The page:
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Marc Bridle
MusicWeb International, May 2018

I think there is a general consensus that both Callas and Gobbi are beyond their best—but it matters not the slightest. Kristine Opolais views this as the greatest Tosca she has ever seen and go beyond the individual criticisms of the singing and focus on the bigger picture and it’s difficult not to reach the same conclusion. © 2018 MusicWeb International Read complete review



Marc Bridle
Opera Today, April 2018

This disc might well be worth the price alone just to see the film of Act II, still rather grainy, but sounding rather better than I have heard it before, because it is just such an extraordinary artistic achievement. The Zeffirelli/Callas/Gobbi Tosca is, like Schnabel’s Beethoven or Gericault’s Raft of Medusa, imperfection in art raised to the level of genius.

Callas’s voice, even in her prime in the early 1950s, was never particularly prone to beauty, but she was often mercurial—and she totally absorbs the role of Tosca. There is no denying that there is unevenness at the very top of the register but, as Jürgen Kesting points out in the documentary about this legendary production, Callas spends much of Act II “permanently screaming her lungs out”. “Doing that with calm reason, or cold precision, requires extraordinary self-control”, Kesting adds, and this is the apotheosis of Callas’s Tosca. Callas’s darker voice, the steadiness of her mid-tones and lower register, the deeper psychological impact her singing conveys, the humanity that is a hallmark of her vocal complexion, the brilliance of the coloratura, makes her Tosca more haunting than is usual. © 2018 Opera Today Read complete review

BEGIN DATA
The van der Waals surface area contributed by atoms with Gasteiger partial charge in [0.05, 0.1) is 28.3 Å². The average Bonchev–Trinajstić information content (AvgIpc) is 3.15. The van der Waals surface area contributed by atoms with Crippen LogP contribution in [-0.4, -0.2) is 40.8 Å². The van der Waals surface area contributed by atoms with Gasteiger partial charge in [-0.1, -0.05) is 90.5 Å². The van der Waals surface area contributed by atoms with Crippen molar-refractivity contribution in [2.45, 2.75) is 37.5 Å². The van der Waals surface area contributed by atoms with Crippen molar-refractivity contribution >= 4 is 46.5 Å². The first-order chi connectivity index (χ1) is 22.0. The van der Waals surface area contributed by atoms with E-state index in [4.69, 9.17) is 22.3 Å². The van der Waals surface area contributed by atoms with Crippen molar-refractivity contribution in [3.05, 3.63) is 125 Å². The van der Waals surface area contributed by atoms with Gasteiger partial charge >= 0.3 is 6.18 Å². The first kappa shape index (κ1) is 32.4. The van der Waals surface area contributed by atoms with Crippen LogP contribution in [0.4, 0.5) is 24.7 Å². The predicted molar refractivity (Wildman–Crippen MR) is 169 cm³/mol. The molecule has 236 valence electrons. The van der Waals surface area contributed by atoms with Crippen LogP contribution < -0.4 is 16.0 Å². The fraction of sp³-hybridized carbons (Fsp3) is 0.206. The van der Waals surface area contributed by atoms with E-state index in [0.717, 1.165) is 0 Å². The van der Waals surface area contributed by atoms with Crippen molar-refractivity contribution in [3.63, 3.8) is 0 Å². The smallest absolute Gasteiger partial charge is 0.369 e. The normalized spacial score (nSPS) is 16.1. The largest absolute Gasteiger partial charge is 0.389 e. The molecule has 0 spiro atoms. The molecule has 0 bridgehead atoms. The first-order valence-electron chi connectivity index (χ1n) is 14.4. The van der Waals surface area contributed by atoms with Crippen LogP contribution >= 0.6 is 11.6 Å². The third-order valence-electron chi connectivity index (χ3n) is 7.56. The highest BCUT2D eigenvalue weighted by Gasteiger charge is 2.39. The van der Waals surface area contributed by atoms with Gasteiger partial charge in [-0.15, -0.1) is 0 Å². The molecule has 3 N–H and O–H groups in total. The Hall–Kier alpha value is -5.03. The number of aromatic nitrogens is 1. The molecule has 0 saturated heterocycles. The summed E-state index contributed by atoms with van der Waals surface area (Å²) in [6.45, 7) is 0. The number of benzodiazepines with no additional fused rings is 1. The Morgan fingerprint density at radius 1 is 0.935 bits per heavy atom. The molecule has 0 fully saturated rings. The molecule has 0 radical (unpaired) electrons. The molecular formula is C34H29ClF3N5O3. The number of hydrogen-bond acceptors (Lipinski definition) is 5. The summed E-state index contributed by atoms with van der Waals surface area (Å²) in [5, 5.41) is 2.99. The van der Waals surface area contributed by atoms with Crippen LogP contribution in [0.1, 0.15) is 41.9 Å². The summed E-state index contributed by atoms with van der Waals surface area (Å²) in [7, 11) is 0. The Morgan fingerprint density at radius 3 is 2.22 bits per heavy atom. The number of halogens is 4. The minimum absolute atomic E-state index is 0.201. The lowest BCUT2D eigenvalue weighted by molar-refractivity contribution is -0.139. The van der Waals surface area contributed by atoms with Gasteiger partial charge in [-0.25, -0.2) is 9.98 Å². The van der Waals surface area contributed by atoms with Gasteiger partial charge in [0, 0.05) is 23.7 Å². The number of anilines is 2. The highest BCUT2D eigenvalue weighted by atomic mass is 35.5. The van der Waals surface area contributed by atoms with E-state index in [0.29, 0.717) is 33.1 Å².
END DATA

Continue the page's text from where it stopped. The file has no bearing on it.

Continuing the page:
Bruce Surtees
The WholeNote, April 2018

Finally, a Blu-ray video centred on the only surviving footage of a Maria Callas operatic performance. Callas Magic Moments of Music – Tosca 1964, A Film by Holger Preusse. After a two-year hiatus she returned in the second act of Tosca at Covent Garden in 1964. The set was designed expressly for the occasion by Franco Zeffirelli. Her Scarpia was Tito Gobbi, who sang this role in the still-outstanding 1953 recording from Milan under Victor de Sabata. Gobbi was Callas’ close friend and admirer who wrote that “with Maria it was not performing but living.” Gobbi is Scarpia, from head to toe the grand personification of evil and lust. Together with pertinent interviews and comments by Antonio Pappano, Rolando Villazón, Thomas Hampson and others, this is an absorbing release. © 2018 The WholeNote





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